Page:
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Livestock guardian dogs and animal welfare: Comment on Allen et al. (2019) 'Animal welfare considerations for using large carnivores and guardian dogs as vertebrate biocontrol tools against other animals'

Citation

Johnson, CN and van Bommel, L and Williams, D, Livestock guardian dogs and animal welfare: Comment on Allen et al. (2019) 'Animal welfare considerations for using large carnivores and guardian dogs as vertebrate biocontrol tools against other animals', Biological Conservation, 236 pp. 580-581. ISSN 0006-3207 (2019) [Contribution to Refereed Journal]


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DOI: doi:10.1016/j.biocon.2019.04.017

Abstract

The use of livestock guardian dogs (LGDs) to resolve human-wildlife conflict is increasing in many parts of the world. Most often, LGDs are used to protect livestock from predators, and support conservation of wild predators by reducing retaliatory killing by aggrieved farmers. They also reduce overlap between livestock and wild herbivores, and can directly protect threatened wildlife from invasive predators (van Bommel, 2010).

One argument for wider use of LGDs is that they cause less animal suffering than alternative approaches to management of troublesome wildlife, which often involve lethal control by trapping, shooting or poisoning. Allen et al. (2019) challenge this view, arguing that "guardian dogs cause considerable lethal and non-lethal animal welfare impacts" to target animals. They suggest these harms are of similar magnitude or worse than those caused by conventional forms of lethal control.

We argue that Allen's et al. analysis is unsound because it is not informed by evidence on the way that LGDs interact with other species. They assume that LGDs, behaving as predators, influence other animals by pursuing, attacking and often killing them, causing extreme pain and distress. They also suggest that LGDs may sometimes lose fights with predators, and thus experience the same suffering that they otherwise inflict.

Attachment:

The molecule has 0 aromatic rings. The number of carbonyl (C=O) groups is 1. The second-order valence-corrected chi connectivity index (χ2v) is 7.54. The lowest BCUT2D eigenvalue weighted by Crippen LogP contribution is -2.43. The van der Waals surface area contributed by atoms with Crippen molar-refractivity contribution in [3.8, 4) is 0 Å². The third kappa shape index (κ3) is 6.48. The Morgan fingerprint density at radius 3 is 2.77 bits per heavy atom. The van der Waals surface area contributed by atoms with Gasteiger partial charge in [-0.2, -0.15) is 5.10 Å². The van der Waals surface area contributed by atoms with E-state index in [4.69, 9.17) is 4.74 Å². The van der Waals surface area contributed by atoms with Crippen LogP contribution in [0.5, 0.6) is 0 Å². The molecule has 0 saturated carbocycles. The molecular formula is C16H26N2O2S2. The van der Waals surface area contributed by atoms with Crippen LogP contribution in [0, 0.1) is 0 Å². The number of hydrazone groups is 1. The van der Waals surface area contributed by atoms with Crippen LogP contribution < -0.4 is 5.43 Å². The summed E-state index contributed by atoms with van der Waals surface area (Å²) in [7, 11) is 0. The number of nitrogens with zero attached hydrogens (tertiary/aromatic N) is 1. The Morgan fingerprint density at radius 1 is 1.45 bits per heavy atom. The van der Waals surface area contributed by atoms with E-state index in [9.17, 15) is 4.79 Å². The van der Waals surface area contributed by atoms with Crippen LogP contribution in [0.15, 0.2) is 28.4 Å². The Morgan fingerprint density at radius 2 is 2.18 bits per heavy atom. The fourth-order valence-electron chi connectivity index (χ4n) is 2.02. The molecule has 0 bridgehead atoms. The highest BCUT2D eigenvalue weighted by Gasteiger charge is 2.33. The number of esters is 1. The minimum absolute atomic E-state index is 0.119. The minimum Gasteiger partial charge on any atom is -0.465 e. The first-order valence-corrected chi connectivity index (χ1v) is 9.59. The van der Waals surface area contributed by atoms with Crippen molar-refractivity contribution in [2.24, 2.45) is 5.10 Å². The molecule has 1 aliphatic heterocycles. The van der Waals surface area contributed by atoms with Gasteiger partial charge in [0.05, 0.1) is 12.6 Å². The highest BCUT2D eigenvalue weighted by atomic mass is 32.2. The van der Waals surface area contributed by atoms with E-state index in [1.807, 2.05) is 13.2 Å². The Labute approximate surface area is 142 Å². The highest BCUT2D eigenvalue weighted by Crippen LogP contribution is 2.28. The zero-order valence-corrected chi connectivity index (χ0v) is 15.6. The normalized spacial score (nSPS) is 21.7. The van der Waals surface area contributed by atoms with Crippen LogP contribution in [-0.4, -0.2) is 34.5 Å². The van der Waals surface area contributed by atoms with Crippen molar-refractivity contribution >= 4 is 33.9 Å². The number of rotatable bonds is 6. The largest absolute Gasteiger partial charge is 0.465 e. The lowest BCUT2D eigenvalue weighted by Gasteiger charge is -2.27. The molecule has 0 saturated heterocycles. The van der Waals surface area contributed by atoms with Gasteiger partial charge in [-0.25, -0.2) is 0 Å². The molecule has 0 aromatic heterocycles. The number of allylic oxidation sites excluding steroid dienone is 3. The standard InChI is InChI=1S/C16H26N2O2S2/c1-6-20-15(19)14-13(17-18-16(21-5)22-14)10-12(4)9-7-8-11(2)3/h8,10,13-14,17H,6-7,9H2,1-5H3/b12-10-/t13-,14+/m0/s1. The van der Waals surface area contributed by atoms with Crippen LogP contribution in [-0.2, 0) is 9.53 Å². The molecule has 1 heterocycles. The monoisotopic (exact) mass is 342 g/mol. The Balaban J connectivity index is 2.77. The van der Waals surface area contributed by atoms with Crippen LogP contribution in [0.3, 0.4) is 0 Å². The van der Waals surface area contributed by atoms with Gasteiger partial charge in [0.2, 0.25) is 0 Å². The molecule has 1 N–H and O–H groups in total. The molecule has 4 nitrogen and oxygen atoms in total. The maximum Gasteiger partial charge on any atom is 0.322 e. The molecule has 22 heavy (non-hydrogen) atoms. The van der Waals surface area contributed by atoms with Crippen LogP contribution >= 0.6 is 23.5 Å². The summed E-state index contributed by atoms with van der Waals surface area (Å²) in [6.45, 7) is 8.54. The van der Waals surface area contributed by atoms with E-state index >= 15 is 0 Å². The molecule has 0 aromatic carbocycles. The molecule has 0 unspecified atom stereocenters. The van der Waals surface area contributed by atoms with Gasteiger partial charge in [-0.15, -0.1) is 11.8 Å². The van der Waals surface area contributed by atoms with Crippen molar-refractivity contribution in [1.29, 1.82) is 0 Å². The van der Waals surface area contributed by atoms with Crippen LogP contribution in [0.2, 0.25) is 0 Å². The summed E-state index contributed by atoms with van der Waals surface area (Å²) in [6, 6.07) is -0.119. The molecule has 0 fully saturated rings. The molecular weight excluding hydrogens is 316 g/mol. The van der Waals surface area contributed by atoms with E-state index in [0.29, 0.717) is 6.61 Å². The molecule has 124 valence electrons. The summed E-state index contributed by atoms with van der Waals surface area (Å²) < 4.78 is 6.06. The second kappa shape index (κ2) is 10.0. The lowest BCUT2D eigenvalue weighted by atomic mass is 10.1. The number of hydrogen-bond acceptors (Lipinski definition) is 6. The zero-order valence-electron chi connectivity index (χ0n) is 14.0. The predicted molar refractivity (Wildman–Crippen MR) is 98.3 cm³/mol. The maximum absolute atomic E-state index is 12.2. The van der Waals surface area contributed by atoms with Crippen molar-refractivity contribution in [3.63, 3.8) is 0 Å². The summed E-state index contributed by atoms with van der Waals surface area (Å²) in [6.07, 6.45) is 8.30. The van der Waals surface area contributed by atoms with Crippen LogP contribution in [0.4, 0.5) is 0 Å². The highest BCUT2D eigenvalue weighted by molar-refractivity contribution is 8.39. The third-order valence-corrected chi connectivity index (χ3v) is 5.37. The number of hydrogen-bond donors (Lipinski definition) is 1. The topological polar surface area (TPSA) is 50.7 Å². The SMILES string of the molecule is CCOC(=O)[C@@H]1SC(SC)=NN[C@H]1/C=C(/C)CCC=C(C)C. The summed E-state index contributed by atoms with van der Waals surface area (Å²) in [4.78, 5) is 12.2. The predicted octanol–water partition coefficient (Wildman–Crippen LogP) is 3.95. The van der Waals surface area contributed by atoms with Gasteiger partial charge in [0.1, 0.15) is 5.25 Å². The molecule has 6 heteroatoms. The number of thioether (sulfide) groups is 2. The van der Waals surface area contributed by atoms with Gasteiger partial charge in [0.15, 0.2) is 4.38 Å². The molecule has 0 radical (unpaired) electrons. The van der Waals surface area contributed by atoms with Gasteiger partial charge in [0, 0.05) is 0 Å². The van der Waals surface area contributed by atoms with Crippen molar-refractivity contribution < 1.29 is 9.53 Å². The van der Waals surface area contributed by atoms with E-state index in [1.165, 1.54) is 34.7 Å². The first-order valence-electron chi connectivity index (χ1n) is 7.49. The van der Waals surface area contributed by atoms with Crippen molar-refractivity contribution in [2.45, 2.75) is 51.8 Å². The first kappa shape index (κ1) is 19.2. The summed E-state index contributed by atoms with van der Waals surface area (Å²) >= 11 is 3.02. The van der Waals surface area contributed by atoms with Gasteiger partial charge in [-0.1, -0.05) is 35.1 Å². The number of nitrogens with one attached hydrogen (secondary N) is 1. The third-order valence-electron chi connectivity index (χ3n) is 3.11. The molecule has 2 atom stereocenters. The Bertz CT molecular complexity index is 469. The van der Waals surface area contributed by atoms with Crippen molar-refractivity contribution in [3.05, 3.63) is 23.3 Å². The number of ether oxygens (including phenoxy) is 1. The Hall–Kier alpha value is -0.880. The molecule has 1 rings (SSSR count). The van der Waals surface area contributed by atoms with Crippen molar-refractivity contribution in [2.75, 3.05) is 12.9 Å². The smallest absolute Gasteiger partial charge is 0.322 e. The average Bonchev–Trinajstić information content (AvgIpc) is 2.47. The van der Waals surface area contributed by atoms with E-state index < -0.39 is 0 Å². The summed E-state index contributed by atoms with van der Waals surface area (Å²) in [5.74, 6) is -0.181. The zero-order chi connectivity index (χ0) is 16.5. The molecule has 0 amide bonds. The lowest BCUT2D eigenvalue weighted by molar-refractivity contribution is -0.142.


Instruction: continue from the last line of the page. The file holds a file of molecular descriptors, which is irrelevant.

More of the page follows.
But, the experience of most managers of LGDs is that their dogs rarely engage in direct aggressive interactions with other species. Instead, the effectiveness of LGDs may be mainly due to avoidance by target species.

Item Details

Item Type:Contribution to Refereed Journal
Keywords:predation, livestock protection, predator conservation, vertebrate pests
Research Division:Environmental Sciences
Research Group:Environmental management
Research Field:Wildlife and habitat management
Objective Division:Environmental Management
Objective Group:Terrestrial systems and management
Objective Field:Terrestrial biodiversity
UTAS Author:Johnson, CN (Professor Christopher Johnson)
UTAS Author:van Bommel, L (Dr Linda van Bommel)
ID Code:145582
Year Published:2019
Funding Support:Australian Research Council (LP150100220)
Web of Science® Times Cited:2
Deposited By:Zoology
Deposited On:2021-07-27
Last Modified:2021-07-29
Downloads:0

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